wo weeks ago, Katya Beebe explored what it means to pursue truth as part of one of CARP’s principles, “we mature through pursuing truth, beauty, and goodness.” Here’s part two of the series with an academic perspective on the pursuit of beauty.
“Beauty is in the eye of the beholder.” As the proverb goes, each and every one of us considers beauty differently and subjectively according to our own experience and interest.
BEAUTY – “the qualities in a person or a thing that give pleasure to the senses or the mind”
In every educational pursuit, there needs to be an appreciation or curiosity that acts as an emotional stimulant. Beauty, then, is the emotional response. To be able to recognize the beauty in your area of study is to be able to embody it wholeheartedly, with an active and creative mind.
Seeing beauty in my studies.
International Relations is what keeps me on my toes, challenges my concepts, and inspires further research and self-learning. My interest in this area of study started with a love for foreign languages and experiencing other cultures at home and abroad.
My emotional stimulant is the beauty I see in different cultures interacting with one another, opposing worldviews finding common ground, and public policies improving people’s lives.
Often the perpetrator behind our educational deficits is lack of motivation. Like still water that turns murky, stale, and unattractive over time, a specific field of study without constant emotional stimulus leads to a stale application of that discipline.
Beauty sustains motivation.
To become an innovator in your field, you need to engage with it every day. Like anything, it takes time to know your subject matter, to know your place in it, and to know where you can make the most impact. See the beauty in your field of study and you will be motivated to engage with it on a daily basis.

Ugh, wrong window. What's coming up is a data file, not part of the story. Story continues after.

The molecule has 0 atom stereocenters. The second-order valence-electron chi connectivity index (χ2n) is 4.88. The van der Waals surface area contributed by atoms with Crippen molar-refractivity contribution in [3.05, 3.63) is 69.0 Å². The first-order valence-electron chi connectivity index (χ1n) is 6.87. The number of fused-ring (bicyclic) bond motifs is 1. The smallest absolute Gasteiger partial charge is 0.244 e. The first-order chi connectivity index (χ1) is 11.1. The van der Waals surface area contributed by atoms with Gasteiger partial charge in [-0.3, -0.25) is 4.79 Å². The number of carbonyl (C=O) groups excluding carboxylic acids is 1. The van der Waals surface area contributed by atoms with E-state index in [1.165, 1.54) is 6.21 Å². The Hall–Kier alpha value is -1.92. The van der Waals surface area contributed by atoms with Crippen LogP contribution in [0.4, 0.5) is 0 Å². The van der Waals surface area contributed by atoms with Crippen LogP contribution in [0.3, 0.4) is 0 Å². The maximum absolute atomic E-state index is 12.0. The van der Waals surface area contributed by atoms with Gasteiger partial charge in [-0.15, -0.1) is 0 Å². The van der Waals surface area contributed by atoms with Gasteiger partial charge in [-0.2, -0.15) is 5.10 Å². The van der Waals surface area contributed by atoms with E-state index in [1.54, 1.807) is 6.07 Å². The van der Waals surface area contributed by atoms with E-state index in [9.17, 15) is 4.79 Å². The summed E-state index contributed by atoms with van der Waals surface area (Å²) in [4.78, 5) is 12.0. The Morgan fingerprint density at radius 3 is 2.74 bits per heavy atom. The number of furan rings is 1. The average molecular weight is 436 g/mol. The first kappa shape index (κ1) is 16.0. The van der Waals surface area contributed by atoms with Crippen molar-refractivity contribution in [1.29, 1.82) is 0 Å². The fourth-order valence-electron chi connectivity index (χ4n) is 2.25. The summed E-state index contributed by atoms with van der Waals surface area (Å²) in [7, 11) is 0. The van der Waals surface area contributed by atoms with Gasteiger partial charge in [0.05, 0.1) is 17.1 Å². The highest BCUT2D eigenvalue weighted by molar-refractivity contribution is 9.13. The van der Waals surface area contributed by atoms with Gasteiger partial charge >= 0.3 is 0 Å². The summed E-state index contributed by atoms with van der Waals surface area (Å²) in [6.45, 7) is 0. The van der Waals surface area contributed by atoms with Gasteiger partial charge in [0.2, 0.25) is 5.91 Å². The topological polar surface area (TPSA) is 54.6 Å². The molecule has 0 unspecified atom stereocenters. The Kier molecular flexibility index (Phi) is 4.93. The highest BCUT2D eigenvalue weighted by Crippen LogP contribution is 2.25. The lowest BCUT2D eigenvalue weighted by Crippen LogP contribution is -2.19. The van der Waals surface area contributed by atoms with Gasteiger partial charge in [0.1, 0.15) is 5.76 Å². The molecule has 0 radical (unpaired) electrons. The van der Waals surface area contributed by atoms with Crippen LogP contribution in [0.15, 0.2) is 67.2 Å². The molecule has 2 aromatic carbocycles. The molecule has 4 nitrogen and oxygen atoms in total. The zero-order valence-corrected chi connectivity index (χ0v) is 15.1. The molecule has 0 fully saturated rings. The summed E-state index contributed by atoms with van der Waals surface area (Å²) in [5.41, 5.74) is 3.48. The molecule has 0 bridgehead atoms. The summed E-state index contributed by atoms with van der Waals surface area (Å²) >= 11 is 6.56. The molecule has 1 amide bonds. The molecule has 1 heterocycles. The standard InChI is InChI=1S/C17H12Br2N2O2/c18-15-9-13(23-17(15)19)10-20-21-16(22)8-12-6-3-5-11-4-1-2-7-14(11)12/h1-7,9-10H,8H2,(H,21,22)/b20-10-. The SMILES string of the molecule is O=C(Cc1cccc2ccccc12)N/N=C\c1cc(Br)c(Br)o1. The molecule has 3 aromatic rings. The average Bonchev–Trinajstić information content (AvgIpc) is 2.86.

On the daily, I am drawn to the news. My motivation for my studies stemmed from my understanding of what was happening in the world because I really cared and was impacted by these global events.
I noticed that whenever I found a connection between a case study and a current event or an in-depth analysis of a country’s policies, I was motivated. Motivated to understand the content in and out of the classroom.
Let’s state the importance of this.
Why does it matter to recognize the beauty in your area of study? College is four years of your life. A career can be for a lifetime. It makes sense to think about where you are putting your time and whether it is the best use of your time.
We need enjoyment in every aspect of lives, and that includes in our careers. Whether you would be working a nine-to-five office job or somewhere on the field, you will be spending many of your waking hours invested in this work. Make sure the work or the industry is something that you find consistently interesting with room to grow.
TRY IT: Keep a journal recording what intrigues you in your studies, find connections between your studies and your personal life experiences, and research how your subject matter can enrich your life not only now but in 5, 10, or 20 years to find its unique beauty and appeal to you.